Thu 25 May 2023:
Nearly 7 out of 10 parents think that the influx of new image-editing applications and filters as well as fashions focused on looks are having an impact on their kids’ body image.
According to the study, 69% of parents of children under the age of 18 believe that social media picture-editing applications and filters negatively affect their children’s body image.
Additionally, 65% of parents agree that body image-related social media trends, such as diet and fitness, negatively affect their children.
“It’s important to talk to kids about food and their bodies,” said Dr. Erin McTiernan, paediatric psychologist at the Nationwide Children’s Hospital in the US.
She advised parents to pay attention to the content children are consuming on social media and how it’s impacting them.
“A child’s feelings about their body can affect their mental health,” said McTiernan. “We know that social media can affect everything from purchasing choices to perception of beauty, and unfortunately children are the most vulnerable to unrealistic body image expectations set by these platforms. Children on social media can be exposed to thousands of messages every day about how to look, what to do, and who to be.”
Conversations about body image can be challenging, even for confident parents. The expert suggested instead of labelling foods as “good” or “bad”, take a more neutral stance and encourage adding foods from a variety of food groups to create balanced, nourishing meals.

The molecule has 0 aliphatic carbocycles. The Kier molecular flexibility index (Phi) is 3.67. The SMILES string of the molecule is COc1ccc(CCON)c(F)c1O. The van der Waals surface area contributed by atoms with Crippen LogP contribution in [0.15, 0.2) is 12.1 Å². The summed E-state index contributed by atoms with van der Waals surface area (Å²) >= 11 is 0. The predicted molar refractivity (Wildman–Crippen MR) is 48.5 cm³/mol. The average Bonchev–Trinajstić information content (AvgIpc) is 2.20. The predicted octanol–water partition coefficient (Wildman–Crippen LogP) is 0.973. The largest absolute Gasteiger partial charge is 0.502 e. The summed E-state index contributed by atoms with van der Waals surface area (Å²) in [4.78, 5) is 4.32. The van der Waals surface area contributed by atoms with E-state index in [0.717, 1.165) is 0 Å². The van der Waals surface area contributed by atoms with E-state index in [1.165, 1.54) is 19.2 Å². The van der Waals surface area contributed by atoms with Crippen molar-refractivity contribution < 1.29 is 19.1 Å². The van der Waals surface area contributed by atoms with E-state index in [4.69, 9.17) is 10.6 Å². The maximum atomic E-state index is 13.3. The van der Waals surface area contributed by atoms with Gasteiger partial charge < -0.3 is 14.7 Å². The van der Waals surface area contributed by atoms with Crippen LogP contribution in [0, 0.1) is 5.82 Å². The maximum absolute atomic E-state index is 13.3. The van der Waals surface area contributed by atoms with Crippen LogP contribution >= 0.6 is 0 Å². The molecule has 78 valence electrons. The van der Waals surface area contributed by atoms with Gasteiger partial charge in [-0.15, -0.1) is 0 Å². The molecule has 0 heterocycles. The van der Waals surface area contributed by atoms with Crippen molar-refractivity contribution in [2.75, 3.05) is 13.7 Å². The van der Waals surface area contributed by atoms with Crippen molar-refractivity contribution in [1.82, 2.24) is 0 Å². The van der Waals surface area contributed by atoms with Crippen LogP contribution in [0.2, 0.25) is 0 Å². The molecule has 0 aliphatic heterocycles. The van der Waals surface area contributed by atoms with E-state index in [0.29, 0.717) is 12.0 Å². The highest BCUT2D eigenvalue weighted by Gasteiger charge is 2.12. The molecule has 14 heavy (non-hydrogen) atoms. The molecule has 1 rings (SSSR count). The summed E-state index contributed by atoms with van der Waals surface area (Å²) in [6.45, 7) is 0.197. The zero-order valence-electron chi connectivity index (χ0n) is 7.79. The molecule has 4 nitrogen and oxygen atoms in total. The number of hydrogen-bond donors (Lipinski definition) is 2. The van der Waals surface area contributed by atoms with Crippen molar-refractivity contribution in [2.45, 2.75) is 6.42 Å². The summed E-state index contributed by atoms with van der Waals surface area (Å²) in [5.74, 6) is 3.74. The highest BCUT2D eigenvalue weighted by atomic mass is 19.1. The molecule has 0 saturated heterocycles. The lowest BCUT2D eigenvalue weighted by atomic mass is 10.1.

Parents must focus on overall health, not weight; model positive body image and recognise your child’s positive traits or qualities that don’t have to do with their appearance.
The balance between allowing children to explore social media while avoiding potentially dangerous aspects, such as harmful “trends” or messages, can be difficult.
The research is based on an online national poll performed by The Harris Poll on behalf of Nationwide Children’s Hospital’s On Our Sleeves Movement For Children’s Mental Health. The poll includes 2,035 US people over the age of 18, 711 of whom are parents of children under the age of 18.
SOURCE: INDEPENDENT PRESS AND NEWS AGENCIES
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